A study conducted by Todd et al. in 2013 suggests the inclination for pessimism may be partially genetically based. Researchers are exploring whether a person’s genetic makeup may make them more susceptible to perceiving the glass as half empty. If this is the case, then individuals with this gene may have to try a little harder than others to practice looking on the brighter side of things.
Implications of Having a Negative Filter
According to cognitive behavioral theory, thoughts impact our feelings, which in turn influence how we behave, ultimately having big implications for our filters and potential biases. If a person has a skewed way of thinking about the world, whether through a particular filter or bias, it’s inevitable that feelings and behavior in that subject area will be affected as well. If someone thinks they will not succeed, they will feel as though they have already failed, and will not take the appropriate steps to become successful. As a consequence, they will not be successful. This is called a self-fulfilling prophecy.
There are two kinds of self fulfilling prophecies: self-imposed and ones imposed by others (also known as the Pygmalion effect). Self-imposed prophecies are internal, coming from within ourselves and can be about ourselves or about other people. If a man thinks all women are irrational, he will behave in ways that will substantiate this through his interactions with women; he will speak to women in a condescending and offensive manner and will interpret their responses as irrational when they get upset, ultimately validating his initial perception. Similarly, if a woman thinks poorly about herself, she will interact with others in a way that will eventually cause them to view her in the same light, thereby substantiating her low-self esteem (e.g., she will be overly critical of herself when speaking with others).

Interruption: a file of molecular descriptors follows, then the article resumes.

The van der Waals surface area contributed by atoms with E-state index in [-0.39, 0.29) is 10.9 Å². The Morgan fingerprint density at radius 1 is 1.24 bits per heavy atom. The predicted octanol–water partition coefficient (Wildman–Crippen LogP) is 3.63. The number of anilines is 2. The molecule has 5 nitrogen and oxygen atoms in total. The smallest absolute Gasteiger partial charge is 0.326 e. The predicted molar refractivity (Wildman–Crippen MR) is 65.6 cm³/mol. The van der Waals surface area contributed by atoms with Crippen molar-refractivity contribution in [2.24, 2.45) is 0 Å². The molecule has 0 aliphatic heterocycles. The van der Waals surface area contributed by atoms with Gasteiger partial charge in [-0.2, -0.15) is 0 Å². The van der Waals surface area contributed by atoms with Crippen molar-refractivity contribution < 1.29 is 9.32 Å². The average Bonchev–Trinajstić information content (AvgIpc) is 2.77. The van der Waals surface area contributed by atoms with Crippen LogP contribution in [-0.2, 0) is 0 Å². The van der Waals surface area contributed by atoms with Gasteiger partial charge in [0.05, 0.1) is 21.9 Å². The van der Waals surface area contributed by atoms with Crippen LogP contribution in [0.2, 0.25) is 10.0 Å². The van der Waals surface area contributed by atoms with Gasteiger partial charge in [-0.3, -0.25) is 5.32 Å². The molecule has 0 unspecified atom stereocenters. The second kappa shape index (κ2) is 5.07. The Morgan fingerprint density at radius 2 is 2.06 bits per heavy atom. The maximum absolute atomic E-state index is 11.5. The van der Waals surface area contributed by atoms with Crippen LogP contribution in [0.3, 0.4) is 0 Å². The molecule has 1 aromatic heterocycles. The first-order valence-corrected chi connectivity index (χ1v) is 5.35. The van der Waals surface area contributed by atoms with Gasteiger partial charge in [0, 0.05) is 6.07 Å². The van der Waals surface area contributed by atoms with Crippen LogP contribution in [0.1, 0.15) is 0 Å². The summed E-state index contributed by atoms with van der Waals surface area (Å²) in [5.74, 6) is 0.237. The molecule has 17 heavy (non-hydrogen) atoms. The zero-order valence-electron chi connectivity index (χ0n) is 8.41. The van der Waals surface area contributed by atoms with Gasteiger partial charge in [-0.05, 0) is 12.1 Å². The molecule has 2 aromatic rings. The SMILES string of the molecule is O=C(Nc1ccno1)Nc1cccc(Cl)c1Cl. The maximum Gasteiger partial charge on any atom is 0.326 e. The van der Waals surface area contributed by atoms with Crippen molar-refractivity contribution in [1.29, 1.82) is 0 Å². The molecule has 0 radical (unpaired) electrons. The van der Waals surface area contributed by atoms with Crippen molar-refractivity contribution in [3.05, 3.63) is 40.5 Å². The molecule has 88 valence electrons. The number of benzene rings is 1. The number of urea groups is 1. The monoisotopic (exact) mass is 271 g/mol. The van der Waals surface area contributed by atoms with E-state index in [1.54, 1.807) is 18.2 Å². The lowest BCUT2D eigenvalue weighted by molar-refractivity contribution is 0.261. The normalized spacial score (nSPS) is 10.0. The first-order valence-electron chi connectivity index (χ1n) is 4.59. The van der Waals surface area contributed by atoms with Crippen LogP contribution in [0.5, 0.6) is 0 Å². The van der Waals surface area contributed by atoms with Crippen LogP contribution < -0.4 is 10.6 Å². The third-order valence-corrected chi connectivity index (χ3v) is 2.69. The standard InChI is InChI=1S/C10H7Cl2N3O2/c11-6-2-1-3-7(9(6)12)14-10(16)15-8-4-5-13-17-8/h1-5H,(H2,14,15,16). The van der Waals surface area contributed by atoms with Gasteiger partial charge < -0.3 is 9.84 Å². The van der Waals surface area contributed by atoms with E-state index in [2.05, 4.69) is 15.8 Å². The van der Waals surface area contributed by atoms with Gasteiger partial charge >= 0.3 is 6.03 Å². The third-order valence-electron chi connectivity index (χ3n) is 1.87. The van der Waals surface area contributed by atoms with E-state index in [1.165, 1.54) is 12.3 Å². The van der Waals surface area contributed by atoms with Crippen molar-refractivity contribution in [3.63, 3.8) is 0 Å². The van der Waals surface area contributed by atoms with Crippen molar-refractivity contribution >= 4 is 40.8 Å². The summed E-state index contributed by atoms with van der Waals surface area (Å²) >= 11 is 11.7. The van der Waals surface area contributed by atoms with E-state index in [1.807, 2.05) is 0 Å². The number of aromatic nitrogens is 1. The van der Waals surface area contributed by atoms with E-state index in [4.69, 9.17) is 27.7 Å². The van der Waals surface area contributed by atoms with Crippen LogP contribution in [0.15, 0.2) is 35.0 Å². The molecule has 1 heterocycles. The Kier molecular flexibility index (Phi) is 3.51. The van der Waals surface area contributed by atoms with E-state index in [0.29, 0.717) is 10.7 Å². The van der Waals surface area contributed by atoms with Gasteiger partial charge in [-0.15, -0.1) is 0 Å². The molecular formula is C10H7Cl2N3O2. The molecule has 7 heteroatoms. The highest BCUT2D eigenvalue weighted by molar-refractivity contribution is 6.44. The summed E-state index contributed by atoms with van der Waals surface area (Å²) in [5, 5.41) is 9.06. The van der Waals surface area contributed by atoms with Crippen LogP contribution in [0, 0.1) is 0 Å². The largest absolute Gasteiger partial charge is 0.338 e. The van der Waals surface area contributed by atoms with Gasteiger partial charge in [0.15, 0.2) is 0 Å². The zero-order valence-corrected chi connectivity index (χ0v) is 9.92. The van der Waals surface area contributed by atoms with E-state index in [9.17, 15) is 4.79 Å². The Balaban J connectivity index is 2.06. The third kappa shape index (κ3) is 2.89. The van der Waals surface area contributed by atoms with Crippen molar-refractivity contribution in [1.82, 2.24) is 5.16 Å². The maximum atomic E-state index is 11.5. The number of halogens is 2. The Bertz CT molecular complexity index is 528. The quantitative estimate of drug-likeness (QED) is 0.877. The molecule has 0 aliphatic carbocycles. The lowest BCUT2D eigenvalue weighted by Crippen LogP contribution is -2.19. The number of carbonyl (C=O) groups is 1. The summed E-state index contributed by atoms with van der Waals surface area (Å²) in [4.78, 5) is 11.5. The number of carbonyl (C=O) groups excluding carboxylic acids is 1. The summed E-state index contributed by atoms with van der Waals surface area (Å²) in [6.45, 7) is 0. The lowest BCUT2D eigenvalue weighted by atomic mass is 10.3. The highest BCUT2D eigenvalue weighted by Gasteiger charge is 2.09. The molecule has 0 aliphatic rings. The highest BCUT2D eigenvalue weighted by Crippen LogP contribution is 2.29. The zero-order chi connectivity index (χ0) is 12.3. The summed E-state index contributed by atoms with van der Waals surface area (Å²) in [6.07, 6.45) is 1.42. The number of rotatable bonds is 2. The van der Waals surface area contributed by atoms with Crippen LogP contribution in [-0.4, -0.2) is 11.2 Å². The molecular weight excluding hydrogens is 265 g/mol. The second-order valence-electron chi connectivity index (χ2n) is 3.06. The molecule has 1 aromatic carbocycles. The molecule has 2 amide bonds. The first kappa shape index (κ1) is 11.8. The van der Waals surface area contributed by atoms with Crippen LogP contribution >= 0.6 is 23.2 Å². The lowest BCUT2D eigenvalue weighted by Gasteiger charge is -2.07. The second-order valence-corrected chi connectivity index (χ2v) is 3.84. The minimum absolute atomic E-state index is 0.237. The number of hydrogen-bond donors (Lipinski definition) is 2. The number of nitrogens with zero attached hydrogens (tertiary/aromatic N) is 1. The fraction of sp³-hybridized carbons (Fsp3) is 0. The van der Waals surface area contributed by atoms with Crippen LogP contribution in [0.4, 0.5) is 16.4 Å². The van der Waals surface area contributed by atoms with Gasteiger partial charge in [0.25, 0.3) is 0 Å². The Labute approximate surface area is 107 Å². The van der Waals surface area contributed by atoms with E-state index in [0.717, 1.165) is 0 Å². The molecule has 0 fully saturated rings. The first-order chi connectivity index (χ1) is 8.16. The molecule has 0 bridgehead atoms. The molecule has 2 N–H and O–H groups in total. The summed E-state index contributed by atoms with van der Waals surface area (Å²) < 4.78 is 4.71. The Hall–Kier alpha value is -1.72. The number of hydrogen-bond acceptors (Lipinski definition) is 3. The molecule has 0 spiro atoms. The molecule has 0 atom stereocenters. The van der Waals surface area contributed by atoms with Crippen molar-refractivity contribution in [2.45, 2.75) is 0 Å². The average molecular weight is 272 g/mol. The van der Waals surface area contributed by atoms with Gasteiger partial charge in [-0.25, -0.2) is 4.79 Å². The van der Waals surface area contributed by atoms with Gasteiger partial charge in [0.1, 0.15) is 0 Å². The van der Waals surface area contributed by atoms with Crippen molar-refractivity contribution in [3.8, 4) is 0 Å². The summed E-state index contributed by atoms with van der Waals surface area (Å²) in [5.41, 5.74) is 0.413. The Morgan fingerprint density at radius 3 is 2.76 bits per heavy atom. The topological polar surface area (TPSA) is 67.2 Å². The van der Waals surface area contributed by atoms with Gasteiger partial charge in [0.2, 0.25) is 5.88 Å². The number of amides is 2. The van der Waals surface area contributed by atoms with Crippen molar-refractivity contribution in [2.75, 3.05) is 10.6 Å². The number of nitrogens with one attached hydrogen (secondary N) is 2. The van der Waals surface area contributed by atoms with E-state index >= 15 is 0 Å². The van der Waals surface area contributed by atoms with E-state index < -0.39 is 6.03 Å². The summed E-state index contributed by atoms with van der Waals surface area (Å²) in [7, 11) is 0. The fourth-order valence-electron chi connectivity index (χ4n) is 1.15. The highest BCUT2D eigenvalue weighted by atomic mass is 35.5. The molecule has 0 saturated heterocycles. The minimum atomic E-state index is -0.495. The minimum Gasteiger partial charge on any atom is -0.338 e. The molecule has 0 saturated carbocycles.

The Pygmalion Effect occurs when a person behaves in ways that meet others’ expectations of them. In the famous Rosenthal and Jacobson (1966) study, researchers described certain students as “ready to bloom” and realize their potential.
Unbeknownst to their teachers, the students were labeled in this way at random, rather than based on their intellectual abilities. Students believed to be on the verge of academic success by their teachers performed in accordance with these expectations as seen by substantial gains in their IQ at the end of the study. Students not labeled as “ready to bloom” did not have similar IQ gains. Further research has supported the conclusion that teachers’ expectations can have a substantial effect on students’ academic performance due to children fulfilling the expectations of those around them—in essence, a self-fulfilling prophecy.
Beginning to Change a Filter or Bias
Once you have identified a negative filter and unhealthy biases, it’s important to look at what learned responses you have developed as a result of your cognitions. If you are seeing a pattern in life problems or interpersonal conflict, meaning the same problem keeps coming up in different ways, it’s important to not just reflect on the biases contributing to your thoughts, but your learned behavior as well.
Why do certain people end up being in the same situation over and over again? Why do some women keep finding themselves in abusive relationships? Why do some men keep losing their jobs over and over? Why are some families in one financial hardship after another? Most of the time these situations do not happen coincidentally, but due to a negative filter and learned maladaptive patterns of behavior. Let’s look at some theories as to why we subconsciously (not fully aware) or unconsciously (completely unaware) find ourselves in the same predicaments over and over again.